Answered By: Jenny Oleen
Last Updated: Apr 03, 2020     Views: 266

As Western prepares for university closure and the possibility of teaching remotely due to COVID-19, Western Libraries has information and services that may be of assistance to our teaching colleagues.


What can I make available in Canvas?

If the item you wish to use is available online, you can link out to it from Canvas. You may wish to utilize diligent link-checking, particularly when your students will be needing to use it, to ensure that the item doesn’t disappear.

If the item is something that is part of the Western Libraries collection, it is possible to use the item in Canvas with little restrictions. It is better to link directly to the item, using the EZ Proxy prefix (EBSCO databases do not require it, use the direct link provided) before the URL of the item you wish to link to:

For example, linking to the article “Globalizations are plural” in International Sociology found at would look like this:

If you are needing to scan materials you have on hand to use, start with the first chapter as a way to prepare for the beginning of the quarter. This will fall within Fair Use (see below). Beyond that first chapter, the fair use exemption may be possible to utilize--instructors will need to use the Fair Use Checklist to determine that. Feel free to reach out to the Copyright Librarian for assistance with using the Checklist. Check out the Western Libraries Copyright page for more information:


What is Fair Use and what does it allow?

The Fair Use exemption considers certain uses of copyright works to be fair uses – that is, to not be copyright infringement. Fair use applies to “purposes such as criticism, comment, news reporting, teaching (including multiple copies for classroom use), scholarship, or research” (17 U.S.C. § 107).

Fair use determinations must be made for each intended use and are dependent on a balance of the Four Factors of Fair Use. These are:

  1. Purpose or character of the use
  2. The nature of the copyrighted Work
  3. The amount and substantiality of the portion used in relation to the copyrighted work as a whole
  4. The effect of the use upon the potential market for or value of the copyrighted work

Tools like the Fair Use Checklist, a roadmap that can help you understand the individual factors and how different uses favor or oppose fair use, the Fair Use Evaluator, which provides the opportunity to describe the use and provide context, and the Codes of Best Practices in Fair Use, which put forth standards of fair use within a discipline, are available to help with fair use determinations.


What about the TEACH Act?

The TEACH Act allows the use of copyrighted materials for digital distance education, provided certain requirements are met. So long as:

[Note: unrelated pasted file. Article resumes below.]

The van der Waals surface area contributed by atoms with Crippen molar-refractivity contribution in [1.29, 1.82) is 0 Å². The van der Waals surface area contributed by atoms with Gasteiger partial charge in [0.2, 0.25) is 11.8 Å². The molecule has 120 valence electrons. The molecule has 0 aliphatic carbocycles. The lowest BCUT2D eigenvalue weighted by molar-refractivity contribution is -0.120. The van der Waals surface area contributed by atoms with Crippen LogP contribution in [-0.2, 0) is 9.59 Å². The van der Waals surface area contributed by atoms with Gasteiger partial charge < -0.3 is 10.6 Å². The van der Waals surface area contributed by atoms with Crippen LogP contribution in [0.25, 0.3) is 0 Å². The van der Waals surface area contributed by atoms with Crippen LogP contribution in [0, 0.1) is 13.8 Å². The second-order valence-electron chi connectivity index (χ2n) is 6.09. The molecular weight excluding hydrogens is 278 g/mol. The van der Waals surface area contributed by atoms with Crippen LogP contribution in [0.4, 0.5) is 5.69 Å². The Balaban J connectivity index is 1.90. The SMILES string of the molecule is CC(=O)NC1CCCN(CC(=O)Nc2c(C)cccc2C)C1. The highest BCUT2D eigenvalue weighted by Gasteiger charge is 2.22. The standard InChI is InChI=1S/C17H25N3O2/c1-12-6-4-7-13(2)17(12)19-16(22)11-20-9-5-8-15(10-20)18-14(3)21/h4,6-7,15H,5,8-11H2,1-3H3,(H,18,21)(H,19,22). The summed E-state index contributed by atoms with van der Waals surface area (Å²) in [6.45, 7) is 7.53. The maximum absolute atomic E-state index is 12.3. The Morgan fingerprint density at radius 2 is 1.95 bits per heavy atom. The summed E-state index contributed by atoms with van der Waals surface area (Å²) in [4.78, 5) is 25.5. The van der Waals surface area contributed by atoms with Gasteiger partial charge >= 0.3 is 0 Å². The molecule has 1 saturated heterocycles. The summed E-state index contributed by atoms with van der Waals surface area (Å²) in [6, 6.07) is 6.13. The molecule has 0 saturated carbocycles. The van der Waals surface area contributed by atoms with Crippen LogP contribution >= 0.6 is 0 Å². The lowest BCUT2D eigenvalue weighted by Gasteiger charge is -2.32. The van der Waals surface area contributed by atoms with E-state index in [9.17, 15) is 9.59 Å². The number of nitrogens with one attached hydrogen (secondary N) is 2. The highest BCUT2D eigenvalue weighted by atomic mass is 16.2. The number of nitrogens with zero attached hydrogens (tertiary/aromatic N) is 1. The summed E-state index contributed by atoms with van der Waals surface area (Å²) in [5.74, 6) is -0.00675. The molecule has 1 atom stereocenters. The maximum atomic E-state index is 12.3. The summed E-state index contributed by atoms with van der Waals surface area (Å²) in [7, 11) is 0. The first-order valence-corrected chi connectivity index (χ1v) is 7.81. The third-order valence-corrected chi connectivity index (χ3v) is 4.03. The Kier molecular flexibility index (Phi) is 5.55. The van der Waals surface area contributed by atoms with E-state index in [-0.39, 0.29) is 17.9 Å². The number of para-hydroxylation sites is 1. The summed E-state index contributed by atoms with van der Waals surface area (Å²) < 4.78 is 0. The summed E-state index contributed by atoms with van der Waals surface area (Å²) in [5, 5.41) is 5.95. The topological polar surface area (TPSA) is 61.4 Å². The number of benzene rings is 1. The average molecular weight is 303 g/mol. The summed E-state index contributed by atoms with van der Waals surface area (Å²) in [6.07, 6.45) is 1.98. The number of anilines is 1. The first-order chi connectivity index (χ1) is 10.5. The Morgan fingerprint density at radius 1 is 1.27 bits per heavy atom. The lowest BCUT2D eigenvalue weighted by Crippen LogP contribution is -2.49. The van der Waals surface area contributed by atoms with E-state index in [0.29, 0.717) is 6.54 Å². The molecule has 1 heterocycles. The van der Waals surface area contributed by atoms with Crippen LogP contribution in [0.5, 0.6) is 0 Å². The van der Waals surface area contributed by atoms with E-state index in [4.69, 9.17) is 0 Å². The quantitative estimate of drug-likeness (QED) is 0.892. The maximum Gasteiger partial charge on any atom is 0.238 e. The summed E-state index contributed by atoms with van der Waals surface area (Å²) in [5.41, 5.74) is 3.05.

• downstream controls are in place to avoid transmitting the work beyond the course setting 
  • commercial works intended for digital distance education are not used
  • legally obtained copies are used
  • only amount pedagogically necessary is used
  • students are notified that works may be subject to copyright protection

Given these requirements, it is not copyright infringement for teachers and students at nonprofit education institutions (such as Western) to transmit performances (music, movies, etc.) and displays (image, text, etc.) of copyrighted works as a part of a course if certain conditions are met. Further information can be found in the TEACH Act Toolkit. Feel free to reach out to the Copyright Librarian for assistance with using the TEACH Act.


Can Open Education Resources help?

Open Educational Resources (OER) are teaching materials that are openly licensed with a Creative Commons license or materials that already exist in the public domain. Open educational resources are free to students and faculty and do not infringe on copyright laws. That means if you find an OER textbook you want to use, you can attach the whole thing to your CANVAS site without worrying about copyright!

Most OER are digital resources that can be found in a variety of websites online. Check out WWU’s Teaching Handbook “finding” page for places to search for OER. OER are typically organized by subject and by kind of material (digital textbook, journal article, data set, etc.). If you want to get started looking for OER textbooks, we recommend looking at OpenStax or the University of Minnesota’s Open Textbook Library.

Feel free to reach out to the Scholarly Communications Librarian or the Center for Instructional Innovation and Assessment for assistance.


How can Course Reserves help?

Western Libraries provides course reserves services to all current faculty, students, and staff. Currently, reserves are electronic and may include library-owned texts, articles, videos, audio recordings, and other relevant resources that support classroom instruction. An example of how course reserves will appear in your Canvas course is available. Use the Course Reserves request form to submit a course reserves list. While a list can be submitted at any time, the sooner the better. Please understand that with the change to online learning, course reserves are experiencing heavy use. There may be a delay in reserves becoming available. Physical reserves are unavailable while Western Libraries is closed to the public.

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